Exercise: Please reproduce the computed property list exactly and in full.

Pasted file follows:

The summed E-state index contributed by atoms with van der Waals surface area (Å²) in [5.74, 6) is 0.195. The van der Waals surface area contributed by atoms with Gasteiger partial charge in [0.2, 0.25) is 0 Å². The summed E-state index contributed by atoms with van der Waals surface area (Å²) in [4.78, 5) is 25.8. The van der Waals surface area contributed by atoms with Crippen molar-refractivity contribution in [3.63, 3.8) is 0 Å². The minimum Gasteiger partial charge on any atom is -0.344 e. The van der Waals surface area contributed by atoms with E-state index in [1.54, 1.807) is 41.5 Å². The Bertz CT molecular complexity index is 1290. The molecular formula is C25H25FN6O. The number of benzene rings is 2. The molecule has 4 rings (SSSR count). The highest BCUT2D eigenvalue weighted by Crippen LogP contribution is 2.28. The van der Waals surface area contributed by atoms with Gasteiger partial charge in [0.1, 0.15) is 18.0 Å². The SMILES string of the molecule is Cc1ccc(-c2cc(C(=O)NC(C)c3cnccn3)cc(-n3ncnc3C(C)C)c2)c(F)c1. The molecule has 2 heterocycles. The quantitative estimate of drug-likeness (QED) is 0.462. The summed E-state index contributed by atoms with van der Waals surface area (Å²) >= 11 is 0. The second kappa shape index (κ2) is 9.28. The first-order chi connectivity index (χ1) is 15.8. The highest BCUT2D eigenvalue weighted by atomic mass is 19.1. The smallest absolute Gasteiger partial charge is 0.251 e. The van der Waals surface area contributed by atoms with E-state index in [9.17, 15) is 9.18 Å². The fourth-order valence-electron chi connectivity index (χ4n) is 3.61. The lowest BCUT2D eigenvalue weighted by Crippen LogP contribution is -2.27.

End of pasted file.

The summed E-state index contributed by atoms with van der Waals surface area (Å²) in [5.74, 6) is 0.195. The van der Waals surface area contributed by atoms with Gasteiger partial charge in [0.2, 0.25) is 0 Å². The summed E-state index contributed by atoms with van der Waals surface area (Å²) in [4.78, 5) is 25.8. The van der Waals surface area contributed by atoms with Crippen molar-refractivity contribution in [3.63, 3.8) is 0 Å². The minimum Gasteiger partial charge on any atom is -0.344 e. The van der Waals surface area contributed by atoms with E-state index in [1.54, 1.807) is 41.5 Å². The Bertz CT molecular complexity index is 1290. The molecular formula is C25H25FN6O. The number of benzene rings is 2. The molecule has 4 rings (SSSR count). The highest BCUT2D eigenvalue weighted by Crippen LogP contribution is 2.28. The van der Waals surface area contributed by atoms with Gasteiger partial charge in [0.1, 0.15) is 18.0 Å². The SMILES string of the molecule is Cc1ccc(-c2cc(C(=O)NC(C)c3cnccn3)cc(-n3ncnc3C(C)C)c2)c(F)c1. The molecule has 2 heterocycles. The quantitative estimate of drug-likeness (QED) is 0.462. The summed E-state index contributed by atoms with van der Waals surface area (Å²) >= 11 is 0. The second kappa shape index (κ2) is 9.28. The first-order chi connectivity index (χ1) is 15.8. The highest BCUT2D eigenvalue weighted by atomic mass is 19.1. The smallest absolute Gasteiger partial charge is 0.251 e. The van der Waals surface area contributed by atoms with E-state index in [9.17, 15) is 9.18 Å². The fourth-order valence-electron chi connectivity index (χ4n) is 3.61. The lowest BCUT2D eigenvalue weighted by Crippen LogP contribution is -2.27.